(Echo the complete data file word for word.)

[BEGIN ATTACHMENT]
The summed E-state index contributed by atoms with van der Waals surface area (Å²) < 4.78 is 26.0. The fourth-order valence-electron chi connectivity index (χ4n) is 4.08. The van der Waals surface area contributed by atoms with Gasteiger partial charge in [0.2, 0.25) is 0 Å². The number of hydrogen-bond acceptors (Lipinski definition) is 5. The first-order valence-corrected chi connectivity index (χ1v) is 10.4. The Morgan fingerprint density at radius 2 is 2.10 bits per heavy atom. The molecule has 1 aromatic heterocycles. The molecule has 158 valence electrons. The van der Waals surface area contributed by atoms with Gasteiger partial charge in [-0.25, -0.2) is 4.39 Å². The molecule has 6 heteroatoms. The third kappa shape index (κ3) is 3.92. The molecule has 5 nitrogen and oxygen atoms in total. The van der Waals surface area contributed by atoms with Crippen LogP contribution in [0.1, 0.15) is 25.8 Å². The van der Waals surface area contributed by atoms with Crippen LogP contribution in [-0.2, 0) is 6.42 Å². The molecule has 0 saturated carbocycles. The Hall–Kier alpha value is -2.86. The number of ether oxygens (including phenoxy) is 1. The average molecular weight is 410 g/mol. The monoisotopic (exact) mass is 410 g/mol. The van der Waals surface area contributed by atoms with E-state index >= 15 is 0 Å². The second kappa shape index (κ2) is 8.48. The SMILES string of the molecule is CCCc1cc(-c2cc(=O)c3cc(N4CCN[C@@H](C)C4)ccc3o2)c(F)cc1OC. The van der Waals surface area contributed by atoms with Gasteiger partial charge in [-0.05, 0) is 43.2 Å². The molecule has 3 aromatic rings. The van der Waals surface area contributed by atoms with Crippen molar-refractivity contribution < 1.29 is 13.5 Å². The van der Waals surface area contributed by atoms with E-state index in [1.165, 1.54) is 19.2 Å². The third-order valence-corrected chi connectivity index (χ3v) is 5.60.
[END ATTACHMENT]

The summed E-state index contributed by atoms with van der Waals surface area (Å²) < 4.78 is 26.0. The fourth-order valence-electron chi connectivity index (χ4n) is 4.08. The van der Waals surface area contributed by atoms with Gasteiger partial charge in [0.2, 0.25) is 0 Å². The number of hydrogen-bond acceptors (Lipinski definition) is 5. The first-order valence-corrected chi connectivity index (χ1v) is 10.4. The Morgan fingerprint density at radius 2 is 2.10 bits per heavy atom. The molecule has 1 aromatic heterocycles. The molecule has 158 valence electrons. The van der Waals surface area contributed by atoms with Gasteiger partial charge in [-0.25, -0.2) is 4.39 Å². The molecule has 6 heteroatoms. The third kappa shape index (κ3) is 3.92. The molecule has 5 nitrogen and oxygen atoms in total. The van der Waals surface area contributed by atoms with Crippen LogP contribution in [0.1, 0.15) is 25.8 Å². The van der Waals surface area contributed by atoms with Crippen LogP contribution in [-0.2, 0) is 6.42 Å². The molecule has 0 saturated carbocycles. The Hall–Kier alpha value is -2.86. The number of ether oxygens (including phenoxy) is 1. The average molecular weight is 410 g/mol. The monoisotopic (exact) mass is 410 g/mol. The van der Waals surface area contributed by atoms with E-state index >= 15 is 0 Å². The second kappa shape index (κ2) is 8.48. The SMILES string of the molecule is CCCc1cc(-c2cc(=O)c3cc(N4CCN[C@@H](C)C4)ccc3o2)c(F)cc1OC. The van der Waals surface area contributed by atoms with Gasteiger partial charge in [-0.05, 0) is 43.2 Å². The molecule has 3 aromatic rings. The van der Waals surface area contributed by atoms with Crippen molar-refractivity contribution < 1.29 is 13.5 Å². The van der Waals surface area contributed by atoms with E-state index in [1.165, 1.54) is 19.2 Å². The third-order valence-corrected chi connectivity index (χ3v) is 5.60.